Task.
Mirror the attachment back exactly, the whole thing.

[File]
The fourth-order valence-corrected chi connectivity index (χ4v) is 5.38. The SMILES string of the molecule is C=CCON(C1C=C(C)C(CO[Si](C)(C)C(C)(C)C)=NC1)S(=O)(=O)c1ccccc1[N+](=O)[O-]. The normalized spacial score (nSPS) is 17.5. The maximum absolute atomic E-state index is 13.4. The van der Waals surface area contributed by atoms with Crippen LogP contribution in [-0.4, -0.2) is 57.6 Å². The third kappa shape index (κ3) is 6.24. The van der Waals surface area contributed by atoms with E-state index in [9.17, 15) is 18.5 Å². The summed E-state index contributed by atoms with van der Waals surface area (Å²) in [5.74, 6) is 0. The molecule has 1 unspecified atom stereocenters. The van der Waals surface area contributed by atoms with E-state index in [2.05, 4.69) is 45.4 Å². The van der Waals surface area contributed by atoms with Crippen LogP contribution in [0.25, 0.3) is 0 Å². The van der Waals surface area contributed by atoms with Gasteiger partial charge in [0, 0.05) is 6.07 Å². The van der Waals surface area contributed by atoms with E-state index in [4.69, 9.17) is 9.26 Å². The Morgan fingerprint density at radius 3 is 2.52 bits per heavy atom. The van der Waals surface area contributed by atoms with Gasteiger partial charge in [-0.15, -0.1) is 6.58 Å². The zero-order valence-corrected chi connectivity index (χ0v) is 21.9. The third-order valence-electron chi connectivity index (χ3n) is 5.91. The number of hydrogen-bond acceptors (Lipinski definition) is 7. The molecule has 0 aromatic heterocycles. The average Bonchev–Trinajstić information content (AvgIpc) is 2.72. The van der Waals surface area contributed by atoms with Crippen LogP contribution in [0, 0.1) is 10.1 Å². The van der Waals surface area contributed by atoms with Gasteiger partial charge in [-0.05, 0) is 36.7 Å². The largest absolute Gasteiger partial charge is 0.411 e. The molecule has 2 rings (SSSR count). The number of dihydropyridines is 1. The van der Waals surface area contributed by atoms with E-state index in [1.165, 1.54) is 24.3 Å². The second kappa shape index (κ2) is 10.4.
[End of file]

The fourth-order valence-corrected chi connectivity index (χ4v) is 5.38. The SMILES string of the molecule is C=CCON(C1C=C(C)C(CO[Si](C)(C)C(C)(C)C)=NC1)S(=O)(=O)c1ccccc1[N+](=O)[O-]. The normalized spacial score (nSPS) is 17.5. The maximum absolute atomic E-state index is 13.4. The van der Waals surface area contributed by atoms with Crippen LogP contribution in [-0.4, -0.2) is 57.6 Å². The third kappa shape index (κ3) is 6.24. The van der Waals surface area contributed by atoms with E-state index in [9.17, 15) is 18.5 Å². The summed E-state index contributed by atoms with van der Waals surface area (Å²) in [5.74, 6) is 0. The molecule has 1 unspecified atom stereocenters. The van der Waals surface area contributed by atoms with E-state index in [2.05, 4.69) is 45.4 Å². The van der Waals surface area contributed by atoms with Crippen LogP contribution in [0.25, 0.3) is 0 Å². The van der Waals surface area contributed by atoms with Gasteiger partial charge in [0, 0.05) is 6.07 Å². The van der Waals surface area contributed by atoms with E-state index in [4.69, 9.17) is 9.26 Å². The Morgan fingerprint density at radius 3 is 2.52 bits per heavy atom. The van der Waals surface area contributed by atoms with Gasteiger partial charge in [-0.15, -0.1) is 6.58 Å². The zero-order valence-corrected chi connectivity index (χ0v) is 21.9. The third-order valence-electron chi connectivity index (χ3n) is 5.91. The number of hydrogen-bond acceptors (Lipinski definition) is 7. The molecule has 0 aromatic heterocycles. The average Bonchev–Trinajstić information content (AvgIpc) is 2.72. The van der Waals surface area contributed by atoms with Crippen LogP contribution in [0, 0.1) is 10.1 Å². The van der Waals surface area contributed by atoms with Gasteiger partial charge in [-0.05, 0) is 36.7 Å². The largest absolute Gasteiger partial charge is 0.411 e. The molecule has 2 rings (SSSR count). The number of dihydropyridines is 1. The van der Waals surface area contributed by atoms with E-state index in [1.165, 1.54) is 24.3 Å². The second kappa shape index (κ2) is 10.4.